If you are feeling self-conscious about your scalp psoriasis, a hat, haircut, or hair accessories can help conceal lesions and flaking. When choosing headgear, avoid any options that are tight or cause friction, as this may worsen your symptoms. If you are getting a haircut, let your stylist know about your condition so that milder shampoos and hair products can be used.

Even though psoriasis manifests with physical symptoms, it is important to take care of your emotional health as well. Depression is common in people with chronic psoriasis and can end up adding to the stress you are already feeling. Try not to ignore these feelings, and seek professional help if you are losing sleep or are unable to cope.

There are also numerous online communities and support groups dedicated to people living with psoriasis. Friends and family should also be a part of the solution if you help them better understand the condition and the symptoms you are experiencing.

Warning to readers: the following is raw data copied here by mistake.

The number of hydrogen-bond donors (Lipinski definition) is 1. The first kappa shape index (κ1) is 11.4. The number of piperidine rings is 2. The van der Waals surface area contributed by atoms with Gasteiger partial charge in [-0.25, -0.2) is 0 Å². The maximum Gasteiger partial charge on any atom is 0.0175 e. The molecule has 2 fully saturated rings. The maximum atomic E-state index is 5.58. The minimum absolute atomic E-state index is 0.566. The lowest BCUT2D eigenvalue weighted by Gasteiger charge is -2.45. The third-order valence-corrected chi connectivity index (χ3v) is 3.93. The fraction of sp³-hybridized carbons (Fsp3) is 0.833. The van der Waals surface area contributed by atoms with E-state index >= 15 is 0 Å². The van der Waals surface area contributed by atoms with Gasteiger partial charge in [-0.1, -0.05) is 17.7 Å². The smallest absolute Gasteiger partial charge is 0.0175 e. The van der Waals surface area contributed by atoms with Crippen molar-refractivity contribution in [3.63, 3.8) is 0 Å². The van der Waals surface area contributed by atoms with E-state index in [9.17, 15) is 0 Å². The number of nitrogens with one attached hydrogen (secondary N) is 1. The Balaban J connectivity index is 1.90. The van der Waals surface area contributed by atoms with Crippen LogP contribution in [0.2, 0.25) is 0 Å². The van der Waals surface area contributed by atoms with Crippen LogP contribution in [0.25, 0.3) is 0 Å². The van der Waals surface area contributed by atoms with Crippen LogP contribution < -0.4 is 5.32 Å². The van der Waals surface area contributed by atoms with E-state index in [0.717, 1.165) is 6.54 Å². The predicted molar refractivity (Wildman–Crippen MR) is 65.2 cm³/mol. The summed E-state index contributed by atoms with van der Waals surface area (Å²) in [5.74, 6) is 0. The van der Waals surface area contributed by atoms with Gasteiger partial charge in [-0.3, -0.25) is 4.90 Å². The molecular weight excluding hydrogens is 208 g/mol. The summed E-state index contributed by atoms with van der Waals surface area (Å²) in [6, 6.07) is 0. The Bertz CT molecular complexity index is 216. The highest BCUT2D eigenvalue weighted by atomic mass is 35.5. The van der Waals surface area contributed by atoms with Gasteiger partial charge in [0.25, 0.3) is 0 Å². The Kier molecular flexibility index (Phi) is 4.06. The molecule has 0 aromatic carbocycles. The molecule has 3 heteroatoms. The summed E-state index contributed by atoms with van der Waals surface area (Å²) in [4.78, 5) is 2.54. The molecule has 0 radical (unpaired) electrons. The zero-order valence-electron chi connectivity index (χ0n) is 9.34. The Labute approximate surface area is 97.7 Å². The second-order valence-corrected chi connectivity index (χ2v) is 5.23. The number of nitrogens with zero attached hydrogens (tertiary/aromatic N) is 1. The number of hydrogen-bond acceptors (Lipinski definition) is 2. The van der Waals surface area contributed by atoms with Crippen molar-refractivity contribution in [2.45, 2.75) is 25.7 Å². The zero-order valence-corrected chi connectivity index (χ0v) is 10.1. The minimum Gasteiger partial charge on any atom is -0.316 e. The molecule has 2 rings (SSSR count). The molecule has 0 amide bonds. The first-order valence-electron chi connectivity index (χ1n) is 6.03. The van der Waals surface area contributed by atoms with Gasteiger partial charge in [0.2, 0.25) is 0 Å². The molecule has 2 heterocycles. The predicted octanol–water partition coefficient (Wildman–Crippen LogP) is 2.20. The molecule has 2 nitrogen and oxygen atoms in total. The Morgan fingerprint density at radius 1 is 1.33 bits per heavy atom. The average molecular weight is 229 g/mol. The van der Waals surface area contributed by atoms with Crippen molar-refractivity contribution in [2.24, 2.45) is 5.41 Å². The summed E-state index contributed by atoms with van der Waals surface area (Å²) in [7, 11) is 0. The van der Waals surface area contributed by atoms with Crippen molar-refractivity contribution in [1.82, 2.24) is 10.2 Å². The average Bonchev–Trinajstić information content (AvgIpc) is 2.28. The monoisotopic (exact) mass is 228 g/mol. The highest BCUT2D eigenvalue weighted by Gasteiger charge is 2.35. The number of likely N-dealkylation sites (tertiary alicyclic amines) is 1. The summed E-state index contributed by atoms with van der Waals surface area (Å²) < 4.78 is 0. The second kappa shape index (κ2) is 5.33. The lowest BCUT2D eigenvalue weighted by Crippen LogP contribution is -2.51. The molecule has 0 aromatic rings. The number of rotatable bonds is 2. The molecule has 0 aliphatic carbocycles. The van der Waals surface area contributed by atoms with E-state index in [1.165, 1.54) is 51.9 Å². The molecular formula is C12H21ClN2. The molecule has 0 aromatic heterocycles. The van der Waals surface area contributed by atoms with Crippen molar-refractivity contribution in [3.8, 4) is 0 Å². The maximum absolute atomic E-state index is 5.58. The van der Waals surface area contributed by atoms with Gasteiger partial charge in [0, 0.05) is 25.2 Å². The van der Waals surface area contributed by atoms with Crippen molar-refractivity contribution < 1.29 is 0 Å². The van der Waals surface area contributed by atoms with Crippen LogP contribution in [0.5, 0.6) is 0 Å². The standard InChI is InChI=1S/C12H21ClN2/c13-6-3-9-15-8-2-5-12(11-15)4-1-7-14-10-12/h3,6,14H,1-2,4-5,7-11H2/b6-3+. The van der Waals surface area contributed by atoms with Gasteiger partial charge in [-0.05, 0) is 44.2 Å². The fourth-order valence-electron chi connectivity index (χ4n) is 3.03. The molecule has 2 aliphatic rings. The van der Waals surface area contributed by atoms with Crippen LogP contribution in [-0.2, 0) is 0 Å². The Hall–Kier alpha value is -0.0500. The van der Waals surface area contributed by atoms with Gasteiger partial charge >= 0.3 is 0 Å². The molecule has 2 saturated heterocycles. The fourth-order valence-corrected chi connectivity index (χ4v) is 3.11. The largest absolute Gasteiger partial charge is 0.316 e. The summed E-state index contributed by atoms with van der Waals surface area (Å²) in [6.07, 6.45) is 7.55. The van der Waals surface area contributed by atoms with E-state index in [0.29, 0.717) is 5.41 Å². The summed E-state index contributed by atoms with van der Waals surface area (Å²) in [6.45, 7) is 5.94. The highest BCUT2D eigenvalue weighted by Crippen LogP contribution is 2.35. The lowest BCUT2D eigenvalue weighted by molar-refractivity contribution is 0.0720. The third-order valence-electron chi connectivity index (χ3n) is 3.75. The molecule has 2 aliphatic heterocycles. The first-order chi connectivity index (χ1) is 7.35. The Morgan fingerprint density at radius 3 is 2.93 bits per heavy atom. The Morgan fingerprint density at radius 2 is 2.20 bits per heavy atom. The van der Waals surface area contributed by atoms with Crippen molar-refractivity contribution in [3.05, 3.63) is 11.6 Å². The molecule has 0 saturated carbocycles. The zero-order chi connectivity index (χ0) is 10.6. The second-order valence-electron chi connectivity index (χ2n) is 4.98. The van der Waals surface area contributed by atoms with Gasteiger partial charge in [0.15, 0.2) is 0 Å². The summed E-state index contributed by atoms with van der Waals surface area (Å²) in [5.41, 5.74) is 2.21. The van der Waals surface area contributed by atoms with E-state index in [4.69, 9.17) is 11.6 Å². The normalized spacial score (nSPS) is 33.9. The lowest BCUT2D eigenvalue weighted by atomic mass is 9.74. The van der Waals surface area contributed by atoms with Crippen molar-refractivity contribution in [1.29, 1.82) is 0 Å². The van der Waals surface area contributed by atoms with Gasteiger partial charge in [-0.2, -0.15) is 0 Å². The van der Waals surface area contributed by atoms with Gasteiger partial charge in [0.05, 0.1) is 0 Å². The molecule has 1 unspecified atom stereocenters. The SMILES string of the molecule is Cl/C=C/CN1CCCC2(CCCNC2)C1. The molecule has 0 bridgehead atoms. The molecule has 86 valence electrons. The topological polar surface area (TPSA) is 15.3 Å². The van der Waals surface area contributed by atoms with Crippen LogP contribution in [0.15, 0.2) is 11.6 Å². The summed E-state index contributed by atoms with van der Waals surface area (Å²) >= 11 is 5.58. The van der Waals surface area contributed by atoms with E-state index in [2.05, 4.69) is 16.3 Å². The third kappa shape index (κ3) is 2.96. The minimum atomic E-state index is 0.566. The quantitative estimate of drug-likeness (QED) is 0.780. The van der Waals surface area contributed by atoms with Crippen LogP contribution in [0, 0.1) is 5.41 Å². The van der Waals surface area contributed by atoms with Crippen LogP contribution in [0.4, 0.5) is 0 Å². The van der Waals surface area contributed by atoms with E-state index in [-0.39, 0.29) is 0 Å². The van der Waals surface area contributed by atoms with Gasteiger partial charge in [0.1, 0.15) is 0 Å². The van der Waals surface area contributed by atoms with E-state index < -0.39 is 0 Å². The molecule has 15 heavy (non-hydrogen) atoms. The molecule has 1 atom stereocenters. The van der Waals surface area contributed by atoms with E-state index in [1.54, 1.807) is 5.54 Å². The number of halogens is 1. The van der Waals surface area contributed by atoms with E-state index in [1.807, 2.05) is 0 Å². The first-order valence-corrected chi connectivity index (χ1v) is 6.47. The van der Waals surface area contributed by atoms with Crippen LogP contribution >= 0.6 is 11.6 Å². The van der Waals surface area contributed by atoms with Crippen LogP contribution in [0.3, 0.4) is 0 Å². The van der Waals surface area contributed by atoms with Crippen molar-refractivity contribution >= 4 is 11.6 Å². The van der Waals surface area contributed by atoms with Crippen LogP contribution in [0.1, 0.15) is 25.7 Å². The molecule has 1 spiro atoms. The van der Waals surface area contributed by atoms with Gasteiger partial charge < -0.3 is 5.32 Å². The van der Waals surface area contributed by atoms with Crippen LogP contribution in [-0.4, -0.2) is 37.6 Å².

Most importantly, seek appropriate treatment for not only your psoriasis but any other medical condition you have. By better managing things like weight, blood pressure, diabetes, and cholesterol, many of the triggers associated with psoriasis can be mitigated, reducing the risk of flares and recurrence.

3 Sources
Verywell Health uses only high-quality sources, including peer-reviewed studies, to support the facts within our articles. Read our editorial process to learn more about how we fact-check and keep our content accurate, reliable, and trustworthy.
  1. Blakely, K. and Gooderham, M. Management of scalp psoriasis: current perspectives. Psoriasis (Auckl). 2016;6:33-40. doi:10.2147/PTT.S85330

  2. Aldredge, L., Hingham, R. Manifestations and Management of Difficult-to-Treat Psoriasis. J Dermatol Nurse Assn. 2018 Jul/Aug;10(4):189-97. doi:10.1097/JDN.000000000000418

  3. National Psoriasis Foundation. Causes and Triggers.

By Christina Donnelly
Christina Donnelly is a freelance writer and editor who has extensively covered health and science content. She currently works at Anthem Health as a content lead.